From 'Time Out' to 'Time In' - How to successfully avoid using the 'Naughty Step'

Updated: Sep 27




Whether you have a toddler or a teenager, setting boundaries and getting them to stick to them can be one of parents greatest challenges.

You may have tried using the ‘Naughty step’ but found that your child’s behaviour has become worse as a result of using it. They might misbehave while on the step, take themselves off there unnecessarily, or point-blank refuse to sit there.


The 'Naughty Step' or 'Time Out' technique was popular during the early 00's, thanks to Super Nanny Jo Frost, but it actually dates back to 1969, when it was offered as an alternative to smacking children.

It involves placing your child in an isolated area - such as the bottom stair or on a 'time out' chair and then walking away and ignoring them.

The idea is, that the child sits and reflects on what they have done and calms down, usually for a minute per year of age.

However, many parents cite that it doesn't work. Children will often take themselves off to the step voluntarily and then refuse to leave when their time is up, so a power struggle ensues, or while there, misbehave even more, like creating ‘artwork’ on the wall with crayons.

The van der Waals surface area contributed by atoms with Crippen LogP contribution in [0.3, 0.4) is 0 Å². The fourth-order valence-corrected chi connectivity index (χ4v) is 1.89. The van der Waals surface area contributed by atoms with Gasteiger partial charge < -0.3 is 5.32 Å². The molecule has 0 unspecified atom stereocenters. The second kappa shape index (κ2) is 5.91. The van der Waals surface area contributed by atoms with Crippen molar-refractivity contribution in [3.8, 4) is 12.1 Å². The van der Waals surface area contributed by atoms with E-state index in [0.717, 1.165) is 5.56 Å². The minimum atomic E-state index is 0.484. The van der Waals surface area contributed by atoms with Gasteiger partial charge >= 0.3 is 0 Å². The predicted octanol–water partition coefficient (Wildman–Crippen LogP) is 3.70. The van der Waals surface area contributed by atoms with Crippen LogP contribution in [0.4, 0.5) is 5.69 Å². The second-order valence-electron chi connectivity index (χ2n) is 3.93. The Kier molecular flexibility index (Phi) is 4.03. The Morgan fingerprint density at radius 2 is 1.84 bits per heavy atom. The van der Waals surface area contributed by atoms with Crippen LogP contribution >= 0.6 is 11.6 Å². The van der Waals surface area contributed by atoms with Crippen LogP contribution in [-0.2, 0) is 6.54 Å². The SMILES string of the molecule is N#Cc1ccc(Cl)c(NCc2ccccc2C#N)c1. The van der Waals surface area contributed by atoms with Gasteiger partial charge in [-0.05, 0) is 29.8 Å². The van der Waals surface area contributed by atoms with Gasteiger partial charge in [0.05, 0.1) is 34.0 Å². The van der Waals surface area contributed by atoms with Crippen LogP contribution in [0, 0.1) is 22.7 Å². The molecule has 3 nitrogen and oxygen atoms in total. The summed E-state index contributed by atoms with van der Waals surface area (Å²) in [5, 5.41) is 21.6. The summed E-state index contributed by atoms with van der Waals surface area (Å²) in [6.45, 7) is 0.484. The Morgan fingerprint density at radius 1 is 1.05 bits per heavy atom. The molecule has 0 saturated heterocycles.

‘Time Out’ doesn’t actually help children learn to regulate their emotions or help them to learn right from wrong. Isolating a child can make their behaviour worse, as it can lower their self-esteem and they can feel unloved. This then creates a cycle of negative behaviour that can have lasting effects.


So, if ‘time out’ doesn’t sound like your kind of thing, how can you successfully avoid using it, while still managing your child's behaviour?

Well, a more positive and effective strategy to use is 'Time In'.

This involves sitting with your child when they are having a difficult moment, talking through their emotions and helping them to make sense of them. Empathy is important as is speaking to them in a calm voice, at their eye level. Talking through things in a calm manner, helps your child know that their feelings are valid and helps them to understand how best to handle a situation plus, research has shown that children who feel connected to their parents are far more willing to follow their guidance. So, for example, if your child is hitting another child because they have taken a toy off them, you might say;

“I know you’re feeling sad because XX took away your toy, however…” and give a simple explanation of why their behaviour is unacceptable and suggest a suitable alternative.


Meltdowns and negative behaviour can be a consequence of not being able to express feelings in younger children, so using ‘time in’ and walking them through how to calm themselves down, is of huge benefit.

And don’t forget to pile on the praise when you see your child behaving well, it can really help decrease the behaviours you’re trying to discourage.





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